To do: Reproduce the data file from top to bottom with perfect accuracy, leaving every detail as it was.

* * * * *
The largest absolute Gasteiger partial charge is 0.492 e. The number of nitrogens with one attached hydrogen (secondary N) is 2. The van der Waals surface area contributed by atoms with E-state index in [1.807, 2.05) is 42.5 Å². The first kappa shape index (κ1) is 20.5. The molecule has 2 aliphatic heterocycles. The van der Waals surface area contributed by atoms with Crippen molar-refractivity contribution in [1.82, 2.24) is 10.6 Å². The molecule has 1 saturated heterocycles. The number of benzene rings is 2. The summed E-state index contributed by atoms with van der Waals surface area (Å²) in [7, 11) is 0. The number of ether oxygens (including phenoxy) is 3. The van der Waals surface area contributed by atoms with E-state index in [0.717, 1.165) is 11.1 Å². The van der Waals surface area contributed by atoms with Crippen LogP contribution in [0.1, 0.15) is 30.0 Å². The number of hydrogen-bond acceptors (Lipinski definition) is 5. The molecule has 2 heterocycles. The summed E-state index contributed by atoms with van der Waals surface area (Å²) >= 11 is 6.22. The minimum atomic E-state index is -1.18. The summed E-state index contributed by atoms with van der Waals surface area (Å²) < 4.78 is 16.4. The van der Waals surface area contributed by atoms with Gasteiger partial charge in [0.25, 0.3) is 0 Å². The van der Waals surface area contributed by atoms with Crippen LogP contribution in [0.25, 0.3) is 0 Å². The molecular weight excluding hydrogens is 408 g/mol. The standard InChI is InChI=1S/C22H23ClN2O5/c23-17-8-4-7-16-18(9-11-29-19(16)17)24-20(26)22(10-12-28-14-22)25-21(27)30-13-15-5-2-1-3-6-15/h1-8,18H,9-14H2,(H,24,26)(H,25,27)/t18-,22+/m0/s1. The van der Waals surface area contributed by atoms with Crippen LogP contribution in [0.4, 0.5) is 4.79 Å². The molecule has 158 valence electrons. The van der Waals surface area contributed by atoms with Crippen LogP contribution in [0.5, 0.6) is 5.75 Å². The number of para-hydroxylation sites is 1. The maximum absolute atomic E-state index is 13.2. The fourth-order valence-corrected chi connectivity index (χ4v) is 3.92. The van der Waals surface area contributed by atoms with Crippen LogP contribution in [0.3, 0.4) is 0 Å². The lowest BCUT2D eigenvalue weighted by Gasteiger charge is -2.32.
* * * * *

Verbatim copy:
The largest absolute Gasteiger partial charge is 0.492 e. The number of nitrogens with one attached hydrogen (secondary N) is 2. The van der Waals surface area contributed by atoms with E-state index in [1.807, 2.05) is 42.5 Å². The first kappa shape index (κ1) is 20.5. The molecule has 2 aliphatic heterocycles. The van der Waals surface area contributed by atoms with Crippen molar-refractivity contribution in [1.82, 2.24) is 10.6 Å². The molecule has 1 saturated heterocycles. The number of benzene rings is 2. The summed E-state index contributed by atoms with van der Waals surface area (Å²) in [7, 11) is 0. The number of ether oxygens (including phenoxy) is 3. The van der Waals surface area contributed by atoms with E-state index in [0.717, 1.165) is 11.1 Å². The van der Waals surface area contributed by atoms with Crippen LogP contribution in [0.1, 0.15) is 30.0 Å². The number of hydrogen-bond acceptors (Lipinski definition) is 5. The molecule has 2 heterocycles. The summed E-state index contributed by atoms with van der Waals surface area (Å²) >= 11 is 6.22. The minimum atomic E-state index is -1.18. The summed E-state index contributed by atoms with van der Waals surface area (Å²) < 4.78 is 16.4. The van der Waals surface area contributed by atoms with Gasteiger partial charge in [0.25, 0.3) is 0 Å². The van der Waals surface area contributed by atoms with Crippen LogP contribution in [0.25, 0.3) is 0 Å². The molecular weight excluding hydrogens is 408 g/mol. The standard InChI is InChI=1S/C22H23ClN2O5/c23-17-8-4-7-16-18(9-11-29-19(16)17)24-20(26)22(10-12-28-14-22)25-21(27)30-13-15-5-2-1-3-6-15/h1-8,18H,9-14H2,(H,24,26)(H,25,27)/t18-,22+/m0/s1. The van der Waals surface area contributed by atoms with Crippen LogP contribution in [0.4, 0.5) is 4.79 Å². The molecule has 158 valence electrons. The van der Waals surface area contributed by atoms with Crippen LogP contribution in [0.5, 0.6) is 5.75 Å². The number of para-hydroxylation sites is 1. The maximum absolute atomic E-state index is 13.2. The fourth-order valence-corrected chi connectivity index (χ4v) is 3.92. The van der Waals surface area contributed by atoms with Crippen LogP contribution in [0.3, 0.4) is 0 Å². The lowest BCUT2D eigenvalue weighted by Gasteiger charge is -2.32.